Hence, it is of prime importance one keeps an eye on the type and amount of fats one consumes.

 

STEROIDS

Steroids are endogenously or exogenously produced chemicals or hormones which perform and bring about certain vital functions in the body.

Chemically speaking, steroids belong to the family of lipids and have a fused four-ring structure which have characteristic hydrophobic, insolubility in water property.

Cholesterol is the most commonly found endogenously produced steroid in the body, acts a precursor for the formation of hormones such as testosterone and estradiol formed by the male and female gonads respectively.

Also form an essential component of the cellular membrane which surrounds each cell in our body.

Cholesterol which is synthesized in the liver plays a key role in Vitamin D synthesis and bile acids production. Cholesterol which is found in your blood, depending on its form if its High Density Lipoprotein (HDL)  or Low Density Lipoprotein(LDL) determines one’s risk of acquiring cardiovascular diseases.

HDL is the “good cholesterol” and should be maintained in an optimum level whereas LDL is the “bad cholesterol” and need to be kept as low as possible.

Cortisol, produced by the adrenal organs, also known as the primary stress hormone is also a naturally occurring steroid. Cortisol is a more long-term stress induced hormone whereas adrenaline is a short-term one.

Cortisol brings about the following actions when under stress, to prepare the body for the same:

-boosts up your glucose metabolism

-regulates blood pressure

-reduces inflammatory reaction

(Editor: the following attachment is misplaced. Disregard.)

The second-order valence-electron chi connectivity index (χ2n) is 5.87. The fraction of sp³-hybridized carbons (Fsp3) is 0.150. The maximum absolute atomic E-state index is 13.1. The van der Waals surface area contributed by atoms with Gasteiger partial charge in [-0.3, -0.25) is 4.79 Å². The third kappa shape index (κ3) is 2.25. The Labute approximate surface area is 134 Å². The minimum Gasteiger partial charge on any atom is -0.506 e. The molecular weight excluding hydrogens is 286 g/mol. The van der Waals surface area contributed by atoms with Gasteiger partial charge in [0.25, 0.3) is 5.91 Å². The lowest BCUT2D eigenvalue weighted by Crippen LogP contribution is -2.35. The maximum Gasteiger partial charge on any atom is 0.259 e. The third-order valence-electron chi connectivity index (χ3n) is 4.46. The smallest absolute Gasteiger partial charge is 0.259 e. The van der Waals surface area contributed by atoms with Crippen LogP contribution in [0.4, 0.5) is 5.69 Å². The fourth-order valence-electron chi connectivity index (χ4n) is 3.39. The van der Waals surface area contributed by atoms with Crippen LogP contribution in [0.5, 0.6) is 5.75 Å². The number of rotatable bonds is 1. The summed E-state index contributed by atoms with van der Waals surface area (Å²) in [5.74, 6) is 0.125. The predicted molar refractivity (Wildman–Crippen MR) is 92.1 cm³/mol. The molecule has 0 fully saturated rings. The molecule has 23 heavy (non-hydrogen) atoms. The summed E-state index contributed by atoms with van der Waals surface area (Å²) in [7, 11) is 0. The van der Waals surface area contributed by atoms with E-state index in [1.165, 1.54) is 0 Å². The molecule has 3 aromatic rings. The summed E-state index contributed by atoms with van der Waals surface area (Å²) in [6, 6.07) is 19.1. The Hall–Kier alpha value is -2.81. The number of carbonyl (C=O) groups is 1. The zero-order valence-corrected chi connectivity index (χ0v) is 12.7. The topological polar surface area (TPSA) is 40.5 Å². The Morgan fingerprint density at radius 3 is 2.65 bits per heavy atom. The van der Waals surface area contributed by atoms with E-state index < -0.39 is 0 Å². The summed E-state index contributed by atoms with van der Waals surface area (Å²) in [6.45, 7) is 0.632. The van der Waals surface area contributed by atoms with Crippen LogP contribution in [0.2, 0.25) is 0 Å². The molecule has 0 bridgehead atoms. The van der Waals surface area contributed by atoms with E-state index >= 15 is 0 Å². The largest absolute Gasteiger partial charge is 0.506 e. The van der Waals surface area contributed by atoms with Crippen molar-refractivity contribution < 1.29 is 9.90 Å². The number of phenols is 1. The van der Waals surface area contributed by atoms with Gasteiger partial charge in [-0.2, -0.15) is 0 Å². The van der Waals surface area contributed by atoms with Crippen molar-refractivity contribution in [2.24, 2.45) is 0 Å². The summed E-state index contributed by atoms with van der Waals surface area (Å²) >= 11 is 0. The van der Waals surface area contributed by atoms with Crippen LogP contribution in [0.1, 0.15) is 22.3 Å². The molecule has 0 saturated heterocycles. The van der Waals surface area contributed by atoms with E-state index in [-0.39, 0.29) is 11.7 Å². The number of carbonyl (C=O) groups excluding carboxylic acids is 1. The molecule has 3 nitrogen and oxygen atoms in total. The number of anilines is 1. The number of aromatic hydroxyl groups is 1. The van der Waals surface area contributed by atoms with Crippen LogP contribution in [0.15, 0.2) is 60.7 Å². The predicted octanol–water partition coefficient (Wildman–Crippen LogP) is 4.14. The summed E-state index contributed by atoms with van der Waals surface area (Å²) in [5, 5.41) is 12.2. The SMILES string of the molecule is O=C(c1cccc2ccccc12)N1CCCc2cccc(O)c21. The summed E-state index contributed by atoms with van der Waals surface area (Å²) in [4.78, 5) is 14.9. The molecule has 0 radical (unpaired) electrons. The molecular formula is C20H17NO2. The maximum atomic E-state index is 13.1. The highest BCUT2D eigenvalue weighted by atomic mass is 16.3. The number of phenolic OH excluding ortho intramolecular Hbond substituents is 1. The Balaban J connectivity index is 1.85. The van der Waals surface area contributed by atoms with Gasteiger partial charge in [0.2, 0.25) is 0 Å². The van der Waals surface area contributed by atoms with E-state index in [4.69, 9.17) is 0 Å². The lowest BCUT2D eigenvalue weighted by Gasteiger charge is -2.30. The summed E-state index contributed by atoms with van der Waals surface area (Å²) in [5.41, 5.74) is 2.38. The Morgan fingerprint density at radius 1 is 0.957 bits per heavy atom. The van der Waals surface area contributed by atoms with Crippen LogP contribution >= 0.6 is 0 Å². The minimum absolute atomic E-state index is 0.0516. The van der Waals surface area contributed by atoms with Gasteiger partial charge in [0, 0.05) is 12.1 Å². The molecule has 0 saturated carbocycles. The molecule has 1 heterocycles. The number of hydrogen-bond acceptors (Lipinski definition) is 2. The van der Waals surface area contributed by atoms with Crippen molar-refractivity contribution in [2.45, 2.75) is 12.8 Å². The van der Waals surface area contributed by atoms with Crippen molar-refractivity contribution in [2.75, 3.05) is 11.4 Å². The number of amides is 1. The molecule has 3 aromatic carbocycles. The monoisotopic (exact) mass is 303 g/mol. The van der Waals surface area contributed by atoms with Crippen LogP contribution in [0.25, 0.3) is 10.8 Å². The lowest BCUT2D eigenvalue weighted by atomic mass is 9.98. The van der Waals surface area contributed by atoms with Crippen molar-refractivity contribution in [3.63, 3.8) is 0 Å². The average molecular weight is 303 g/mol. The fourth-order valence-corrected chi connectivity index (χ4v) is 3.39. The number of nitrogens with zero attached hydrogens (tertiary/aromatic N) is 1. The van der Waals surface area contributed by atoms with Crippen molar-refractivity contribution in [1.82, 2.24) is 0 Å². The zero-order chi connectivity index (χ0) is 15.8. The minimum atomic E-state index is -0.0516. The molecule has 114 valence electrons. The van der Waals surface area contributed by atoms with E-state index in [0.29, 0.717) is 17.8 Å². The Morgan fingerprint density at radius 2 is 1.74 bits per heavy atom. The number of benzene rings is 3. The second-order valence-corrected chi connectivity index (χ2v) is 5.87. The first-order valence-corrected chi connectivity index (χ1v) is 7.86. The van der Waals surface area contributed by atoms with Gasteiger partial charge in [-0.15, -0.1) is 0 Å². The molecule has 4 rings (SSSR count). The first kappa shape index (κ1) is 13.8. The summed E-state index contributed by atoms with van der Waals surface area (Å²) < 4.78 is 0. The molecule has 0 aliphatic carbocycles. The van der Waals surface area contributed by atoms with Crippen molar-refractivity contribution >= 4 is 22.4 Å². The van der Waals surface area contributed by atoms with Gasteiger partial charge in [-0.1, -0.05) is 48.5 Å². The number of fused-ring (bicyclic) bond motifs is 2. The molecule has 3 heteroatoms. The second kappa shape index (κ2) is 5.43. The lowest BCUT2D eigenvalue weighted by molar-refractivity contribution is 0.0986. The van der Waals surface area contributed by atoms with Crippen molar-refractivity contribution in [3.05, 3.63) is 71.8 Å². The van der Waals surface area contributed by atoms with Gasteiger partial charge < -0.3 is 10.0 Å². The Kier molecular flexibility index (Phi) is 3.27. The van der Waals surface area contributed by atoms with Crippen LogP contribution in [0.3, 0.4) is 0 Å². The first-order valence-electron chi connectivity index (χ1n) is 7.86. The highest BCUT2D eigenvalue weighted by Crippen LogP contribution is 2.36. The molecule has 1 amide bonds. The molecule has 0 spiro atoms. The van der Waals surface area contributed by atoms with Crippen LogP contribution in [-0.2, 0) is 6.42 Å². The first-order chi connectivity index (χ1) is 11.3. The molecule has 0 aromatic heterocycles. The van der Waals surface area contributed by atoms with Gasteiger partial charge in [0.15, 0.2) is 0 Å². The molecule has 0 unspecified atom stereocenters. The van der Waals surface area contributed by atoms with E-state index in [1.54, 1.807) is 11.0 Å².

Cortisol produced too less and too much are deleterious to health.

WAXES

Waxes are naturally or artificially produced organic compounds which are also a type if lipids characterized by its ability to be formed into desired shape or structure (malleability) and insolubility in water.

Chemically, waxes are lipids which are esters of long chain of fatty acids with ester linages and hydroxyl groups.

Naturally occurring wax is found in humans, animals and plants.

The various functions they play in each are as follows:

Humans – Ear wax: produced by ceruminous glands of the ear canal as a waxy oil called cerumen to  protect the ears against bacterial and physical insults.

Plants– Cumin wax: it is a special type of wax produced by the plants, present as an outer protective Layer on the surface of leaves and fruits to prevent loss of water through evaporation.

Animals – Bees wax: secreted by the bees used to form beehives. Cosmetically used in products such as lip balms, lip gloss lotions, hand creams

Preen wax – secreted on the skin or fur of certain aquatic animals and birds to prevent the water from entering their bodies

To conclude, the property that runs common amongst the Fats, Steroids and waxes group is their inability to be dissolved by water.